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She spent a total of 1,116 at a Shelter store, grabbing mountains of items, and shelled out more than 500 at a Children's Air Ambulance store. As surprised workers workers sought to find out her identity, she claimed to one that she was a Brazilian businesswoman and told another that she owned a honey farm in Guyana. Sharon De-Freitas, manager of the Air Ambulance shop, told the Standard: Before she came in I thought business had been very slow, I was worried we weren't going to meet our กระเป๋า ZARA พร้อมส่ง สีดำ targets. She came in with two huge suitcases. She started piling items at the counter. Provided by Independent Print Limited shelter.png It kept mounting up, she went to all the different departments, cleared me out of all my mens clothes and bought most of our ladies stock. She was in the store for at least half an hour. Ms De-Freitas, who has worked at the shop for four years, said the woman was buying the items for workers at her honey farm in Guyana. She added: As it kept going I started to have a little chat with her why she was buying so many items.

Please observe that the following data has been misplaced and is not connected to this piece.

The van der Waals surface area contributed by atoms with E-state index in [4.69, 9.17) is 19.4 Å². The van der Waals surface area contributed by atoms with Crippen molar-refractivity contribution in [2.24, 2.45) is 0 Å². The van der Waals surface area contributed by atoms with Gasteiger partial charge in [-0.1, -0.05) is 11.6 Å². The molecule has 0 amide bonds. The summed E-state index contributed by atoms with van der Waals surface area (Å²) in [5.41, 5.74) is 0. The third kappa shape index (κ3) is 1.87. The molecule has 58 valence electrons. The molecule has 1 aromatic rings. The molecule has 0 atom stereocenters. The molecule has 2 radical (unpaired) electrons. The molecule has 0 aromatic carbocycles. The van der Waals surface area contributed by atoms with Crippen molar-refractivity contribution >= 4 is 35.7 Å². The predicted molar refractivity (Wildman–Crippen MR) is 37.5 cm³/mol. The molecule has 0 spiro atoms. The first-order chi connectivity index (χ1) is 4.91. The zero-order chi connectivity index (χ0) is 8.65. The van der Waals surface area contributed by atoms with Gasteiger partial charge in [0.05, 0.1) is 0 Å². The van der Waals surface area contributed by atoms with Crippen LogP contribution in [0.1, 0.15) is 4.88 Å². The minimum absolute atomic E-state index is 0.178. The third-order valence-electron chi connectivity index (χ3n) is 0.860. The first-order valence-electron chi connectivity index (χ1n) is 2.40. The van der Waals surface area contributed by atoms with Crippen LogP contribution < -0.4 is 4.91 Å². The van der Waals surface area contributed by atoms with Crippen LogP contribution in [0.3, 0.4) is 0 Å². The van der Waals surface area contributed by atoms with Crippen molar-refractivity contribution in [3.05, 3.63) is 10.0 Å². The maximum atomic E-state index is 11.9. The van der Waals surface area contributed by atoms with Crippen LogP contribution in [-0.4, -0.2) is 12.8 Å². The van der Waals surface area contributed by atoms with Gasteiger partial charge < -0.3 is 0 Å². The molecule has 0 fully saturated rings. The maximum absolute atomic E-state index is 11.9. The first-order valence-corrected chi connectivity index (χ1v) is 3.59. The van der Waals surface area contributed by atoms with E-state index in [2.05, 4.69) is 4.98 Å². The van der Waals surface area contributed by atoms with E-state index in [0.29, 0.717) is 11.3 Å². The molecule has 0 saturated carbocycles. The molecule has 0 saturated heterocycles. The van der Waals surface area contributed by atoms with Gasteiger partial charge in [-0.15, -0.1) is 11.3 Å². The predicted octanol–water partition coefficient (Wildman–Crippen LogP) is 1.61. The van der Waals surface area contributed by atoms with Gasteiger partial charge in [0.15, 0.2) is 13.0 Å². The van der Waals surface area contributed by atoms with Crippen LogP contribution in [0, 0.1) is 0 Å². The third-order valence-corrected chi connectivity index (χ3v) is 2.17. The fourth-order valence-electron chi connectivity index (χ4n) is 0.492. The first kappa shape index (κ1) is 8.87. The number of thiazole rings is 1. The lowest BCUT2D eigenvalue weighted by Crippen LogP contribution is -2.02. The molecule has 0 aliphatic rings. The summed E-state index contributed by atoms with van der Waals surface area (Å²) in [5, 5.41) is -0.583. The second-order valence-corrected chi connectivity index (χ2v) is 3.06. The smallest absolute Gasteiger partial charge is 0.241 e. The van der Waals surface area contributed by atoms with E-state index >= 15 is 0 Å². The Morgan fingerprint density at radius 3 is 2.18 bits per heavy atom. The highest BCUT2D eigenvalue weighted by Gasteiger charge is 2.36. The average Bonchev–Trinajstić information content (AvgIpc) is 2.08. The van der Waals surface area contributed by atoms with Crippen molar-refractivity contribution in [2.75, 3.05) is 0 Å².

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The bandages would use real-time 5G technology to monitor what treatment is needed and also keep track of a patient's activity levels. The work is being led by Swansea University's Institute of Life Science. It forms part of the 1.3bn Swansea Bay City deal which aims to create a 5G test hub for digital innovation. Prof Marc Clement, chairman of the Institute of Life Science (ILS), said: "5G is an opportunity to produce resilient, robust bandwidth that is always there for the purpose of healthcare. 'Tailor treatment' "That intelligent dressing uses nano-technology to sense the state of that wound at any one specific time. "It would connect that wound to a 5G infrastructure and that infrastructure through your telephone will also know things about you - where you are, how active you are at any one time. "You combine all of that intelligence so the clinician knows the performance of the specific wound at any specific time and can then tailor the treatment protocol to the individual and wound in question." He added: "Traditional medicine may be where a clinician might see a patient and then prescribe the treatment approach for a month or three months. Media playback is unsupported on your device Media captionProf Clement explains how a smart bandage would be produced "What the future holds is a world where there's the ability to vary the treatment to the individual, the lifestyle and the pattern of life. "Sometimes we revere doctors so much that we tell them all is well but all of the evidence is there before them in this 5G world, so the clinician and patient can work together to address the challenge." Experts in nano-technology would develop the tiny sensors while 3D printers at ILS would be used to produce the bandages which would bring down the cost. Prof Clement said experts at the Welsh Wound Innovation Centre are also involved in the project and trials would go through the Arch wellness and innovation project in south west Wales where there is a "honey pot" of one million people to carry out such tests.